Colin Butler

From Wikipedia, the free encyclopedia
Jump to: navigation, search
For other people named Colin Butler, see Colin Butler (disambiguation).

Dr Colin David Butler is a co-founder of the non-governmental organization BODHI (Benevolent Organisation for Development, Health and Insight), which has autonomous branches in the United States and Australia. Butler was Professor of Public Health at the University of Canberra, from November 2012 until July 2016.[1] He is also Visiting Fellow at the National Centre for Epidemiology & Population Health at Australian National University,[2] and a former Senior Research Fellow in global health at the School of Health and Social Development at Deakin University.

Butler studies the intersection of sustainability, globalization, and health. His main research interest lies in trying to find ways to advance sustainable global health.[1]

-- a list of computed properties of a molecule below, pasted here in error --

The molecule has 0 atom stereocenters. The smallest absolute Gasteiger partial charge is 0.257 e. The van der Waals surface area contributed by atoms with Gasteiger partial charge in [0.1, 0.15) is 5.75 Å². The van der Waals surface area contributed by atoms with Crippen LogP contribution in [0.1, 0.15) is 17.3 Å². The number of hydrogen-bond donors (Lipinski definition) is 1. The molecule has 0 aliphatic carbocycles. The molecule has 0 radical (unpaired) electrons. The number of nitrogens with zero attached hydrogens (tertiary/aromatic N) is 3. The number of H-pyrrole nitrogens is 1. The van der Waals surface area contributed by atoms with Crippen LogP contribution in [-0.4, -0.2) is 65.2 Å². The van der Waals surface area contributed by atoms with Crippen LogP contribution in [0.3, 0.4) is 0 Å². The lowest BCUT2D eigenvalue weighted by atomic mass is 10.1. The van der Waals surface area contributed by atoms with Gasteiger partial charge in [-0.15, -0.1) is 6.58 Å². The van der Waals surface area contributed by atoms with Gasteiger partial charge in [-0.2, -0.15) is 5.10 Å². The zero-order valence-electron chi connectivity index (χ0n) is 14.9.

Training & Education[edit]

Butler obtained a Bachelor of Medical Sciences (Hons) Degree in 1984 and a Bachelor of Medicine Degree in 1987, both from the University of Newcastle, NSW, Australia.

In 1985, prior to his final year at medical school, he spent 10 months outside of Australia, mostly studying health issues in low income countries. This included time in Nigeria with the health arms of two Christian missions, as well as the University of Ilorin, and in Nepal with the Britain Nepal Medical Trust. After graduating, he worked for several years in rural general practice in Tasmania. His longstanding interest in global health led him to pursue a Diploma in Tropical Medicine and Hygiene (DTM&H), which he received from the Royal College of Physicians in 1990. Later, in 1997, he obtained a Master of Science Degree in Epidemiology from the London School of Hygiene and Tropical Medicine.[1] While there, his main mentor was Professor Tony McMichael.

In 2002, Butler completed a multidisciplinary PhD at the Australian National University, entitled "Inequality and sustainability". His thesis argued that the unequal distribution of global political and economic influence facilitates "environmental brinkmanship," whereby the wealthy and powerful risk global environmental change of such degree that it threatens the fabric of civilization.[2] These ideas are components of what has recently been called "planetary health."[3]

Career[edit]